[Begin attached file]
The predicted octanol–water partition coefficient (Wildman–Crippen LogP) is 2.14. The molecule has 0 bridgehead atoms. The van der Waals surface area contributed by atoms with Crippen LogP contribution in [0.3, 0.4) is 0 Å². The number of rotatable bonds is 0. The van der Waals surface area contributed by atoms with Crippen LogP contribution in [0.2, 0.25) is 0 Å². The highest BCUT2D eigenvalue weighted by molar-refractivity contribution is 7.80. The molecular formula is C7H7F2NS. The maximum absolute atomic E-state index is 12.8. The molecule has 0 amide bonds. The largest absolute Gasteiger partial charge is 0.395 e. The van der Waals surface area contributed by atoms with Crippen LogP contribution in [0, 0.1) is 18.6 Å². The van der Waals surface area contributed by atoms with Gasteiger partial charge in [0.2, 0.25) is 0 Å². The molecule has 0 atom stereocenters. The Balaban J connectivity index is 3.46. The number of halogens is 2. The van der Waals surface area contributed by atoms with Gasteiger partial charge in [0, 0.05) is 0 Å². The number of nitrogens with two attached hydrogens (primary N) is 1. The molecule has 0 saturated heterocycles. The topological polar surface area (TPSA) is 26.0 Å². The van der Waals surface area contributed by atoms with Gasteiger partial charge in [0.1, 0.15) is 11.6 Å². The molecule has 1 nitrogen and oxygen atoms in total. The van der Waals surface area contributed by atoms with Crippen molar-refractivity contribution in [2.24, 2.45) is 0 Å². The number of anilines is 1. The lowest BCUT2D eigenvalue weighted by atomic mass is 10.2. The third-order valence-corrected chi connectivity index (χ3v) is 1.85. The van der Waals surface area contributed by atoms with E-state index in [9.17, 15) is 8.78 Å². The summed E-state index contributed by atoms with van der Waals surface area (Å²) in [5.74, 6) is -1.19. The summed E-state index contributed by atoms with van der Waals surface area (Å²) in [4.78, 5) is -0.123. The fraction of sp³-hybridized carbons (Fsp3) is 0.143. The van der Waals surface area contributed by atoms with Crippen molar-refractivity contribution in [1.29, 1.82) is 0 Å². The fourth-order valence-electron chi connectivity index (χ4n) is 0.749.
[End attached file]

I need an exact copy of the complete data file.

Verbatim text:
The predicted octanol–water partition coefficient (Wildman–Crippen LogP) is 2.14. The molecule has 0 bridgehead atoms. The van der Waals surface area contributed by atoms with Crippen LogP contribution in [0.3, 0.4) is 0 Å². The number of rotatable bonds is 0. The van der Waals surface area contributed by atoms with Crippen LogP contribution in [0.2, 0.25) is 0 Å². The highest BCUT2D eigenvalue weighted by molar-refractivity contribution is 7.80. The molecular formula is C7H7F2NS. The maximum absolute atomic E-state index is 12.8. The molecule has 0 amide bonds. The largest absolute Gasteiger partial charge is 0.395 e. The van der Waals surface area contributed by atoms with Crippen LogP contribution in [0, 0.1) is 18.6 Å². The van der Waals surface area contributed by atoms with Gasteiger partial charge in [0.2, 0.25) is 0 Å². The molecule has 0 atom stereocenters. The Balaban J connectivity index is 3.46. The number of halogens is 2. The van der Waals surface area contributed by atoms with Gasteiger partial charge in [0, 0.05) is 0 Å². The number of nitrogens with two attached hydrogens (primary N) is 1. The molecule has 0 saturated heterocycles. The topological polar surface area (TPSA) is 26.0 Å². The van der Waals surface area contributed by atoms with Gasteiger partial charge in [0.1, 0.15) is 11.6 Å². The molecule has 1 nitrogen and oxygen atoms in total. The van der Waals surface area contributed by atoms with Crippen molar-refractivity contribution in [2.24, 2.45) is 0 Å². The number of anilines is 1. The lowest BCUT2D eigenvalue weighted by atomic mass is 10.2. The third-order valence-corrected chi connectivity index (χ3v) is 1.85. The van der Waals surface area contributed by atoms with E-state index in [9.17, 15) is 8.78 Å². The summed E-state index contributed by atoms with van der Waals surface area (Å²) in [5.74, 6) is -1.19. The summed E-state index contributed by atoms with van der Waals surface area (Å²) in [4.78, 5) is -0.123. The fraction of sp³-hybridized carbons (Fsp3) is 0.143. The van der Waals surface area contributed by atoms with Crippen molar-refractivity contribution in [1.29, 1.82) is 0 Å². The fourth-order valence-electron chi connectivity index (χ4n) is 0.749.